A July 2004 trip
to Cork by laura ruiz
Quote: I am really excited to be selected for the Global Exchanges program from Mexico City to go to the European culture city Cork.
I am looking forward to knowing more about the place and to know more things about the European travel patron.
We went to the Cork office. It seems to be as big as the Mexico office.
We met other guides from France, Germany, Spain, Ireland, England, Malta, Italy and many other nationalities. They are really nice guys. Then we went to Luigi Malone’s Restaurant and we really enjoyed delicious Italian food and drinks.
We went to visit some pubs where I drank Guinness and Murphy beers. We went to the GQ Disco, which played good music and has a big dance floor and it was really crowded.
On Monday we went to Blarney Castle and Rock, "home of the Blarney Stone."
You can enjoy this place if you take the Cork city tour on a double-decker bus.
Cork has unpredictable weather because the next day it rained and we came soaking wet to the office.
But it is different kind of experience to enjoy in the rain.
This tour starts with a historical narrative about West Cork of the 1940s. You can have a fun and memorable day out in Clonakilty, located overlooking Clonakilty Bay on the coast road to the magnificent blue flag beach of Inchidoney. The unique West Cork model railway village on the bay is a delightful discovery for both young and old alike. Here, one can step back in time and follow the route of a miniaturised version of the former West Cork Railway and experience life as it was in the 1940s.
The models and figurines are handmade at the model village to a scale of 1.24.
The Drombeg Stone Circle, some two miles east of the village of Glandore in county Cork, has long been regarded as the exemplar of the recumbent stone circles of the south/west or Ireland.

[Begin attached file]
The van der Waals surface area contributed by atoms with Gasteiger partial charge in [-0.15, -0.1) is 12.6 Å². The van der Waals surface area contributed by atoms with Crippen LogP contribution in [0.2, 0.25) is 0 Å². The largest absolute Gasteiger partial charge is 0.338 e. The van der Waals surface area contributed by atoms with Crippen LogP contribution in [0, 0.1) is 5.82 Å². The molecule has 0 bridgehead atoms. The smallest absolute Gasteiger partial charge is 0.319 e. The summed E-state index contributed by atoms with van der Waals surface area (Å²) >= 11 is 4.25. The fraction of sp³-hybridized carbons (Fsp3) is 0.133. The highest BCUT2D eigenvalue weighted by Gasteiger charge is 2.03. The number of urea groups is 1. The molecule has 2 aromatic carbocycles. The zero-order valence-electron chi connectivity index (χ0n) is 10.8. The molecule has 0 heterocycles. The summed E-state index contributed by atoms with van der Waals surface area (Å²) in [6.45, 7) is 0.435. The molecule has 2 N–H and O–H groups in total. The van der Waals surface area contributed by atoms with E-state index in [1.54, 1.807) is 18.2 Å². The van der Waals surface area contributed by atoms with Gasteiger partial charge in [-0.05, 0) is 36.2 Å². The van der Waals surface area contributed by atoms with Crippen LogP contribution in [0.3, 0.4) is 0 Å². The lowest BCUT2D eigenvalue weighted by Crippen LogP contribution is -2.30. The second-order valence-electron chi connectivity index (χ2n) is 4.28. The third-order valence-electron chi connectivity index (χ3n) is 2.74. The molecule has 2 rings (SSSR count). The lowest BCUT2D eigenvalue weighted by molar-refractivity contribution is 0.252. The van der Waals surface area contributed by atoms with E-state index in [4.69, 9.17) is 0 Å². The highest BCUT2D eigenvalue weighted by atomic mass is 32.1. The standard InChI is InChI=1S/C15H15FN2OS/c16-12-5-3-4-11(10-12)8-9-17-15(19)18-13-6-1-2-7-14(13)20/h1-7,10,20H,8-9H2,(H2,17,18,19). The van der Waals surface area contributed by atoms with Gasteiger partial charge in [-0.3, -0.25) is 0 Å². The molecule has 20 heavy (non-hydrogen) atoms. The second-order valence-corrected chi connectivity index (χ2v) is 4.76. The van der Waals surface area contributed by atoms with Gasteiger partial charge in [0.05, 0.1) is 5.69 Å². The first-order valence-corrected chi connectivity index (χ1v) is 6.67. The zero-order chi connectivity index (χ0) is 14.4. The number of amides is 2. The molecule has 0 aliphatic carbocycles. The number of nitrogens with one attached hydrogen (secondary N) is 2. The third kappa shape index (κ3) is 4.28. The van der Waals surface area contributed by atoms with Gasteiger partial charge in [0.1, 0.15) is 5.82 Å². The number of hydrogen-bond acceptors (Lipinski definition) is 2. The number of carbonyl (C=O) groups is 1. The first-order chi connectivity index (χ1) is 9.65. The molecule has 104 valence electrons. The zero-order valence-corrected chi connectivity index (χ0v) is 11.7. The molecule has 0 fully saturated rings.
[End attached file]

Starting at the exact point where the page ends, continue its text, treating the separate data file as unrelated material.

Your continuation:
The site dates back to the years 1124-794 BC. The site deservedly attracts many visitors each year and has been the most well known monument in the area since it was excavated in the 1950s by a Cork archeological team.
They discovered many interesting features, including the pleasant arrangement of hut sites and a Fulacht Fiadh (cooking place of the hunters) built around a natural spring to the west of the circle.
The stone circle consists of seventeen stones. The area enclosed averages 9.3 metres in diameter.
The stones of the circle are hewn from a locally found sandstone, though from where they originally came is not known. The smooth inner faces of most stones probably took a great deal of effort to achieve.
If you take a direct line from the entrance where the two portal stones are, you will find that the axis of the circle lies NE-SW.
The Recumbent Stone is the most fundamental stone of the circle, being the most laboriously worked of all and the one which appears to have the primary role in the largely unknown astronomical functions of the circle.
The top of the Recumbent Stone has been carved to achieve its almost entirely horizontal and inward sloping dimensions. On the surface can be seen the inscription of three cup and ring marks.
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